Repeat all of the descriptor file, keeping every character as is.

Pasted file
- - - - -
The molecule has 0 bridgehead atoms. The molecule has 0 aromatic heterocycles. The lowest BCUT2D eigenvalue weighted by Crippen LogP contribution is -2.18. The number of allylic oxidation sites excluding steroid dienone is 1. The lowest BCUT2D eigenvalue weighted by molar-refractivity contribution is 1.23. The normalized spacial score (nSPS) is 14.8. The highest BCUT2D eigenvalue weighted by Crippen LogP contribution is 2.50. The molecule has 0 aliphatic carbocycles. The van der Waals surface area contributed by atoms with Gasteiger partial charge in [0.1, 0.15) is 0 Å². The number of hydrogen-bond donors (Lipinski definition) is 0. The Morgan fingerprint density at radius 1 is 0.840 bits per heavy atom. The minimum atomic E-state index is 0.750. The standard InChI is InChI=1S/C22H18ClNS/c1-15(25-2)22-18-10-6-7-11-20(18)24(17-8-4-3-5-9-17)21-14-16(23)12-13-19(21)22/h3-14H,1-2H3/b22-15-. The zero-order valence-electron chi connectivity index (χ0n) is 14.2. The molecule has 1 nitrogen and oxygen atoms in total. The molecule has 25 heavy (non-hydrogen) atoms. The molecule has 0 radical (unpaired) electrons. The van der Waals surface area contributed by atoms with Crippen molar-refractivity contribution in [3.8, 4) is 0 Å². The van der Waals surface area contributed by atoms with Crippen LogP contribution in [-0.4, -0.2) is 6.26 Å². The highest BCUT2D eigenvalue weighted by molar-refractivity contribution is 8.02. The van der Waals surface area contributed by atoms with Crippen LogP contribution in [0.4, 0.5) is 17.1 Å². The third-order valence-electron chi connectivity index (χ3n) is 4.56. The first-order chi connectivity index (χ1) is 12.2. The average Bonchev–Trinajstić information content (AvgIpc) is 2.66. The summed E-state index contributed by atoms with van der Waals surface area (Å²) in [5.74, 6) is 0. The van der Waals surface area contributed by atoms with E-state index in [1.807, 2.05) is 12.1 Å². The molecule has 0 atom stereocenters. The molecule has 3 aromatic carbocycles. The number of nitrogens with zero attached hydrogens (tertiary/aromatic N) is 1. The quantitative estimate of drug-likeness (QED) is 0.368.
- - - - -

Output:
The molecule has 0 bridgehead atoms. The molecule has 0 aromatic heterocycles. The lowest BCUT2D eigenvalue weighted by Crippen LogP contribution is -2.18. The number of allylic oxidation sites excluding steroid dienone is 1. The lowest BCUT2D eigenvalue weighted by molar-refractivity contribution is 1.23. The normalized spacial score (nSPS) is 14.8. The highest BCUT2D eigenvalue weighted by Crippen LogP contribution is 2.50. The molecule has 0 aliphatic carbocycles. The van der Waals surface area contributed by atoms with Gasteiger partial charge in [0.1, 0.15) is 0 Å². The number of hydrogen-bond donors (Lipinski definition) is 0. The Morgan fingerprint density at radius 1 is 0.840 bits per heavy atom. The minimum atomic E-state index is 0.750. The standard InChI is InChI=1S/C22H18ClNS/c1-15(25-2)22-18-10-6-7-11-20(18)24(17-8-4-3-5-9-17)21-14-16(23)12-13-19(21)22/h3-14H,1-2H3/b22-15-. The zero-order valence-electron chi connectivity index (χ0n) is 14.2. The molecule has 1 nitrogen and oxygen atoms in total. The molecule has 25 heavy (non-hydrogen) atoms. The molecule has 0 radical (unpaired) electrons. The van der Waals surface area contributed by atoms with Crippen molar-refractivity contribution in [3.8, 4) is 0 Å². The van der Waals surface area contributed by atoms with Crippen LogP contribution in [-0.4, -0.2) is 6.26 Å². The highest BCUT2D eigenvalue weighted by molar-refractivity contribution is 8.02. The van der Waals surface area contributed by atoms with Crippen LogP contribution in [0.4, 0.5) is 17.1 Å². The third-order valence-electron chi connectivity index (χ3n) is 4.56. The first-order chi connectivity index (χ1) is 12.2. The average Bonchev–Trinajstić information content (AvgIpc) is 2.66. The summed E-state index contributed by atoms with van der Waals surface area (Å²) in [5.74, 6) is 0. The van der Waals surface area contributed by atoms with E-state index in [1.807, 2.05) is 12.1 Å². The molecule has 0 atom stereocenters. The molecule has 3 aromatic carbocycles. The number of nitrogens with zero attached hydrogens (tertiary/aromatic N) is 1. The quantitative estimate of drug-likeness (QED) is 0.368.